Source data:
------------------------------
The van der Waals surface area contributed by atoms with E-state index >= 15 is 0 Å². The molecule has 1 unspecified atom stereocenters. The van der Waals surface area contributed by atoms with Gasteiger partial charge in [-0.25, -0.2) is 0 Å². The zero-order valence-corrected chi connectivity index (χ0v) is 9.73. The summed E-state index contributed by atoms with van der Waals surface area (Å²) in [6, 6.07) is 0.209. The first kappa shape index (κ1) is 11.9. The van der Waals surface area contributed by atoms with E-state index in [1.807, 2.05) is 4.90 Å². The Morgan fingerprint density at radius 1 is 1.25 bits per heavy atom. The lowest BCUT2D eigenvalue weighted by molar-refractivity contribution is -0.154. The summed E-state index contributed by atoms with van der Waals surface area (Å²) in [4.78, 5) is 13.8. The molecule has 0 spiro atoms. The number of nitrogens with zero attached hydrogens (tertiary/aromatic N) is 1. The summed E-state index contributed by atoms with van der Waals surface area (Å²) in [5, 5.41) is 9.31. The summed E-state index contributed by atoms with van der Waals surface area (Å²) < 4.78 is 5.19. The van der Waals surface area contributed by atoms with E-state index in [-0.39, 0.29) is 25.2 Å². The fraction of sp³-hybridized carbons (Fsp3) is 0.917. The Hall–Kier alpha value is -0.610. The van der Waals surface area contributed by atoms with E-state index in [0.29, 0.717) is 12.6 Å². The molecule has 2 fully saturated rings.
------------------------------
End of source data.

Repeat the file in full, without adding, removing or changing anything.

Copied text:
The van der Waals surface area contributed by atoms with E-state index >= 15 is 0 Å². The molecule has 1 unspecified atom stereocenters. The van der Waals surface area contributed by atoms with Gasteiger partial charge in [-0.25, -0.2) is 0 Å². The zero-order valence-corrected chi connectivity index (χ0v) is 9.73. The summed E-state index contributed by atoms with van der Waals surface area (Å²) in [6, 6.07) is 0.209. The first kappa shape index (κ1) is 11.9. The van der Waals surface area contributed by atoms with E-state index in [1.807, 2.05) is 4.90 Å². The Morgan fingerprint density at radius 1 is 1.25 bits per heavy atom. The lowest BCUT2D eigenvalue weighted by molar-refractivity contribution is -0.154. The summed E-state index contributed by atoms with van der Waals surface area (Å²) in [4.78, 5) is 13.8. The molecule has 0 spiro atoms. The number of nitrogens with zero attached hydrogens (tertiary/aromatic N) is 1. The summed E-state index contributed by atoms with van der Waals surface area (Å²) in [5, 5.41) is 9.31. The summed E-state index contributed by atoms with van der Waals surface area (Å²) < 4.78 is 5.19. The van der Waals surface area contributed by atoms with E-state index in [-0.39, 0.29) is 25.2 Å². The fraction of sp³-hybridized carbons (Fsp3) is 0.917. The Hall–Kier alpha value is -0.610. The van der Waals surface area contributed by atoms with E-state index in [0.29, 0.717) is 12.6 Å². The molecule has 2 fully saturated rings.